Trinidadian Kareem Ibrahim, center, arrives at the Magistrates’ Court for an extradition hearing in downtown Port-of-Spain, Trinidad, Monday, Aug. 6, 2007. He died at the U.S. Medical Center for Federal Prisoners in Missouri recently.
Associated Press / Andres Leighton, file

These past few days have not been kind to Trinidad when it has to do with matters relating to international terrorism.

The week began with reports that international police hunting down men who have left their far away homelands to fight alongside ISIS fundamentalists in the Middle East have arrested four nationals of Trinidad and are moving to prosecute them accordingly.

The reports came the same week that federal officials in the U.S. reported the death in prison of veteran Trinidadian Muslin Kareem Ibrahim of cancer and heart failure.

Ibrahim along with Guyanese Russell DeFreitas, Abdul Kadir and deportee from the U.S. Abdel Nur were convicted back in 2011 in a New York court for conspiring to set fire to fuel depots near the JFK International Airport in a case that legal experts had dismissed as the mere delusional fancy of a bunch of old men but one that federal officials took seriously and prosecuted them with judicial vigor. They were arrested back in 2007 in an incident that made world headlines and because the case was so unusual as the suspects were all either elderly or middle aged, outside the usual profile of dangerous men.

The four were arrested while in Trinidad as they were attempting to sell the scheme to the local Black Muslimeen community, which had had several spectacular run-ins with the state including a bloody July 1990 attempted coup that claimed more than 20 lives, arson attacks in the capital, gunshot wounds to then Prime Minister A.N.R. Robinson and a daring daylight attack in parliament and other state facilities.

Ibrahim, 70, this week lost his prolonged battled with cancer and died at the U.S. Medical Center for Federal Prisoners in Missouri. He and all the others got life prison sentences.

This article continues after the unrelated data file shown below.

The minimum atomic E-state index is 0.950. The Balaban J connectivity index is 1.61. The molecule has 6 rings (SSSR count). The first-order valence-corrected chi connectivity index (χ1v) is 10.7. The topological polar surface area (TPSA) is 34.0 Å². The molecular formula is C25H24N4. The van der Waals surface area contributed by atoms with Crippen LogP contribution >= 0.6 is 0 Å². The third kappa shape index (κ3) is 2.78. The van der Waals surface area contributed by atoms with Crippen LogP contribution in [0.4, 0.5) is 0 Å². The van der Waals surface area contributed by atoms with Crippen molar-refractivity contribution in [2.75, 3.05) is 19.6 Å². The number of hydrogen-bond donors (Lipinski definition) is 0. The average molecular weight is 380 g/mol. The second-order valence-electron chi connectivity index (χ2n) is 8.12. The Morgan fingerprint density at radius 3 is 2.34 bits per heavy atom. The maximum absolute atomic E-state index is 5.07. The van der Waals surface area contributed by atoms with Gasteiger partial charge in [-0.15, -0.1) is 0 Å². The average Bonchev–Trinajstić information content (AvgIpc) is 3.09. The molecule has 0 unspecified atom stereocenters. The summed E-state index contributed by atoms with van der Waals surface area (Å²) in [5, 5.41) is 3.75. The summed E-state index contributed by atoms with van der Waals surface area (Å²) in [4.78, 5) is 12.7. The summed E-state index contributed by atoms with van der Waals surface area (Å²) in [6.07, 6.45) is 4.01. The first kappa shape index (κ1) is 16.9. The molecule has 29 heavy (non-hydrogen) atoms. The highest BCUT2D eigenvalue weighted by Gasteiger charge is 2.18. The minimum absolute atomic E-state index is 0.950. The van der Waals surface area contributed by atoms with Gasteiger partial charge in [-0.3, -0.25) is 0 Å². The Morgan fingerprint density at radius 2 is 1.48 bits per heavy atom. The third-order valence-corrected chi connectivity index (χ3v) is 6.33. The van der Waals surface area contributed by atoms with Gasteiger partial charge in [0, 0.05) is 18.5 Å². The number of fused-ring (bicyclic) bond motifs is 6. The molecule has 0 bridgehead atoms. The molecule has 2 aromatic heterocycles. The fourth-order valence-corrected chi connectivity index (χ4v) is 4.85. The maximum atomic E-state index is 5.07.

He succumbed just weeks after the attorney general’s office in Trinidad had invoked aspects of an anti terrorism act to allow authorities to seize Ibrahim’s home and other assets. Few assets were found.

The act empowers authorities to confiscate assets of anyone convicted locally or abroad on terrorism related charges.

In the meantime, Turkish newspapers are reporting the arrest of four T&T nationals among a group of 961 fighters captured by security forces in recent weeks.

The move comes as officials in Trinidad are debating whether they can legally debar nationals who fight with ISIS and other terror organizations to legally return home without hindrance.

The island’s national security ministry says that more than 100 Trinidadians have left the country to fight in the Middle East and this is presenting security nightmares for officials, especially if many decide to return home.

Trinidad is the only country in the hemisphere apart from the U.S. which has had to grapple with a major case of insurrection from extreme Muslim activists. Authorities there remain on alert for as there are constant verbal clashes with Muslin leaders and the ever present threat of a repeat of 1990.

Security Minister Ed Dillon recently reported that several fighters have been killed in action in the Middle East.

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